Tuesday, 6 April 2010

The Ceremony of Making Bread

by: Chiot's Run

.. no Yoga exercise, no hour of meditation ... will leave you emptier of bad thoughts than this homely ceremony of making bread.
--M.F.K. Fisher, The Art of Eating




I love making bread. It's one of the first things I started making from scratch and it's so worth it. I was pretty young when I started my baking career. I remember making bagels and other delicious bread with my mom when I was in jr high. I've been baking ever since. I mostly focus on breads since I don't have much of a sweet tooth. There's just something about homemade bread, it tastes so much better than store bought, it saves money, and it provides a connection with the past.



When I first started making bread I make traditional recipes made with fresh yeast. After mastering those recipes I decided to tackle artisan breads using the delayed fermentation method from The Bread Baker's Apprentice. When I'd learned to make delicious artisan bread, I started learning more about grains and starting grinding my own grain for baking. I then turned my attention to learning to make sourdough breads. The thought of using wild yeast was fascinating to me. Not only are sourdough breads tasty and delicious, but they're much healthier as well.



I find making bread enjoyable and deeply satisfying on a basic level. Perhaps it's being able to make something delicious for my family. Or the wonder of mixing flour with yeast and water and kneading it into a delicious loaf. Maybe our emotions are nourished as well as our bodies when we form a hands on connection with what we eat. I'm not quite sure what it is, but I know that it's something I'll be doing for the rest of my life.

Do you have an activity you do that is deeply satisfying to your soul?

Monday, 5 April 2010

The lazy preserver

by Throwback at Trapper Creek

Maybe claustrophobic preserver would be a more apt description. I feel hemmed in by having too much preserved. Preserved doesn't mean food lasts forever, and it loses quality fast in the freezer compared to other methods that I have come to depend on. I can some, I freeze some, I dry some, I lacto-ferment some, I root cellar some, and some I just harvest all winter long.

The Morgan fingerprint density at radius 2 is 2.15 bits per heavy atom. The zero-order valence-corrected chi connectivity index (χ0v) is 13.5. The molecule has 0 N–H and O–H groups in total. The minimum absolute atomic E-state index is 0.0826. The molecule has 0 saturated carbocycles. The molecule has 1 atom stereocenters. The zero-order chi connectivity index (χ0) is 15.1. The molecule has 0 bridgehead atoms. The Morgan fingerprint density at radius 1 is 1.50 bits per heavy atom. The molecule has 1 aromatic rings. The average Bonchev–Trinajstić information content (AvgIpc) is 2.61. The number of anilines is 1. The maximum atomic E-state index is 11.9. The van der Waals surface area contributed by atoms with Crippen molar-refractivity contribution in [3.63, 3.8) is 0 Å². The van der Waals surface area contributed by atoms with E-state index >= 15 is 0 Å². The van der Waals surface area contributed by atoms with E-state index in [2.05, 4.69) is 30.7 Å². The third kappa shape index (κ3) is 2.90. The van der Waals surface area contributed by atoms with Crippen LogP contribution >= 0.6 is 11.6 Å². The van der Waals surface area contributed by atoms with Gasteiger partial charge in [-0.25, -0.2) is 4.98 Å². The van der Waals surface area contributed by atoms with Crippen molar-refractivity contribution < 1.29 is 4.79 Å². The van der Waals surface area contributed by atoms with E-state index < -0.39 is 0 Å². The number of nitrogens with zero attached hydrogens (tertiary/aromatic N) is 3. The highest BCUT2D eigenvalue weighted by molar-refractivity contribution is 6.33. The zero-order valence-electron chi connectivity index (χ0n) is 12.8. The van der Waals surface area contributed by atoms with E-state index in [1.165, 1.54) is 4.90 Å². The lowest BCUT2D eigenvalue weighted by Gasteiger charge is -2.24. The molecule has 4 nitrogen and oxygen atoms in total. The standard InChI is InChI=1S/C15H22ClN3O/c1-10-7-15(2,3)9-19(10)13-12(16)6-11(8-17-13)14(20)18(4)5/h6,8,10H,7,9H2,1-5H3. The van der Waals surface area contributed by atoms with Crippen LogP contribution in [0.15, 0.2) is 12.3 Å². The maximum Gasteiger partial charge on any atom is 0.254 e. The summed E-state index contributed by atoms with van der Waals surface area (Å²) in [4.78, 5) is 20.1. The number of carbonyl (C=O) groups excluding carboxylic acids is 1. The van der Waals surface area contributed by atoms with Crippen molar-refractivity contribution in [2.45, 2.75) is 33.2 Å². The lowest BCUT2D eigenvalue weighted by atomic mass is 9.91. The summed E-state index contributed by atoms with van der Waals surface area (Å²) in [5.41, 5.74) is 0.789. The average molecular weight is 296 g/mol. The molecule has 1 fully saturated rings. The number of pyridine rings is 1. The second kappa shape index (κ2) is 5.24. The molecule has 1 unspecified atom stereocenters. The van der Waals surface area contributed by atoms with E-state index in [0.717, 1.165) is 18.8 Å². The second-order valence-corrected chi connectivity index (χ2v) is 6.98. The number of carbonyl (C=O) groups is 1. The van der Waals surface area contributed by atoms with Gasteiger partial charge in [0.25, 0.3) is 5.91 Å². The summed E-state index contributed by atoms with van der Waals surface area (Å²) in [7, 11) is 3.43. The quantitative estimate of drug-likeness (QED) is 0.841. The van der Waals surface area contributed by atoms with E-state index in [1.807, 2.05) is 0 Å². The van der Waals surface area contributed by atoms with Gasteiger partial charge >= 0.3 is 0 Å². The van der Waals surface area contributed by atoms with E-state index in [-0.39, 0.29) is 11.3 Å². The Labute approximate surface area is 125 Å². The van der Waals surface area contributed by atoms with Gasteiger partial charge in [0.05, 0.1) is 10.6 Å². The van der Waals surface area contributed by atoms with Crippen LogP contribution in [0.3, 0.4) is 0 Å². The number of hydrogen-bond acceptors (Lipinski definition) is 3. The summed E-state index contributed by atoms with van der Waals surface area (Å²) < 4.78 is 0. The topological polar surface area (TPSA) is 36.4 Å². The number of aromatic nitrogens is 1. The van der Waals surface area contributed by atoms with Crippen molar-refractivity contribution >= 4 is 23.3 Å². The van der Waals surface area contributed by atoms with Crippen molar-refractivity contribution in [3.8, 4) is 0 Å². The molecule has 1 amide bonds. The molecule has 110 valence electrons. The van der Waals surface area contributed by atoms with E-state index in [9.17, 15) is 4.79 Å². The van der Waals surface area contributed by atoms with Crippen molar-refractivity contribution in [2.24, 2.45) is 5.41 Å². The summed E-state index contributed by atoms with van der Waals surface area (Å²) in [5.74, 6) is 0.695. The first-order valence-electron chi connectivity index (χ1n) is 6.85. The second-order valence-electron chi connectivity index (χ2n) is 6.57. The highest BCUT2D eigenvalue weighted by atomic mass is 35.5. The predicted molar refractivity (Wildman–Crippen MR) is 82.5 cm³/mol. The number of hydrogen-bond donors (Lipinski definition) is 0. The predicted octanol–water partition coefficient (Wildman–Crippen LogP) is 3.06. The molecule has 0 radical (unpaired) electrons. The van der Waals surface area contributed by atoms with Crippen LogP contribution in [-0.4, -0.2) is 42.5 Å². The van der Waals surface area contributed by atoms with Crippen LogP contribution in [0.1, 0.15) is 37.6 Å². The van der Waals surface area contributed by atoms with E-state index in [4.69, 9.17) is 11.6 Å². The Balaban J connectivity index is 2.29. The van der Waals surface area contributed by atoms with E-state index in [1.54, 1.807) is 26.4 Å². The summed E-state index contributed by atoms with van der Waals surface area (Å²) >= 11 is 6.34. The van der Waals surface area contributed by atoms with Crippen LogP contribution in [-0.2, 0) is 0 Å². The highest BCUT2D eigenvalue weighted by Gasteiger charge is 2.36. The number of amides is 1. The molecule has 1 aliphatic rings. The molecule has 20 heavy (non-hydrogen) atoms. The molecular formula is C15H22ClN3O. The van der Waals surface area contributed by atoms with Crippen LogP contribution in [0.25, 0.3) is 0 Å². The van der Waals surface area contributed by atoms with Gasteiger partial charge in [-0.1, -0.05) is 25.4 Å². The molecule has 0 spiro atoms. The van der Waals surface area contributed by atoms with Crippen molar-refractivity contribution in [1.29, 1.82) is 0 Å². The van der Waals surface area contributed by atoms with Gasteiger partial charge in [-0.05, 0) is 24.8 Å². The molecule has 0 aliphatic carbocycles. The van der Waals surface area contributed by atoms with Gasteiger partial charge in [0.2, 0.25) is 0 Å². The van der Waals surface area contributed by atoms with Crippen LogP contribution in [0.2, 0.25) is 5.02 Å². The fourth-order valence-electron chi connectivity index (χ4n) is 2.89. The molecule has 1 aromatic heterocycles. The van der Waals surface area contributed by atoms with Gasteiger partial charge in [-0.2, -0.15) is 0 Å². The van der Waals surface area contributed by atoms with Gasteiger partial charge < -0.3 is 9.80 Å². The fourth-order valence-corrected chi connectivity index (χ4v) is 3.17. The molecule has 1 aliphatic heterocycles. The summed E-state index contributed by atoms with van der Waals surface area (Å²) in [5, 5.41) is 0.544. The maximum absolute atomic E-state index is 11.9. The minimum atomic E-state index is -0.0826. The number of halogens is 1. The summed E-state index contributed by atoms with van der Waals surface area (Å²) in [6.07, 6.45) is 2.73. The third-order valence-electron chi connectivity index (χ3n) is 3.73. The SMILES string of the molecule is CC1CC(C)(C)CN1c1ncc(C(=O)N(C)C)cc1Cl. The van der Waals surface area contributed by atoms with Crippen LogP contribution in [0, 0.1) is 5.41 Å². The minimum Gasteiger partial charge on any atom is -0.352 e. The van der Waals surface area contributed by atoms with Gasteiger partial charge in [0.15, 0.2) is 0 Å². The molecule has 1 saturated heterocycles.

Growing up, canning and freezing was it. You grew summer crops, and you preserved them in the fall, and then you ate canned or frozen summer vegetables all winter long... . Now I have nothing against eating summer fruits all winter long, in any shape or form. But vegetables - I want summer squash in the summer - and I want my winter squash in the winter, even though I grew it during the summer. I have definitely acquired a seasonal palate, and to sooth my seasonal palate I have changed my gardening habits too.

I no longer chase the 10 different varieties of any vegetable unless I am trialing it. And to trial in my garden, means you better produce lots, survive with minimal care, taste good, have a snappy name, and probably be purple ;) Ok, so the purple isn't that important - but it does catch my eye.

By changing what we eat, and when we eat it, things have fallen into place in the garden and in the preserving kitchen. I am always on the lookout for vegetables that store easily without any preserving or energy use, vegetables that can be left in situ and harvested as needed, or that overwinter in the garden without much protection before they begin to grow again. And like anything, not just one method fits: we have winter squash in an unheated bedroom, potatoes in the barn, root crops left in the row and hilled with soil, and greens growing in the garden. By eating winter type vegetables in the winter, and summer type vegetables in the summer, we are eating in season, and getting away from the store mentality of, everything is available every single day of the year. We find we enjoy different foods much more this way. After a winter of beets, I will not miss them in the summer. And the same goes for most of summer vegetables too - when the first brussels sprout is ready in October, I am glad to kiss lettuce good bye for awhile. Until we meet again in the spring, my deer tongue!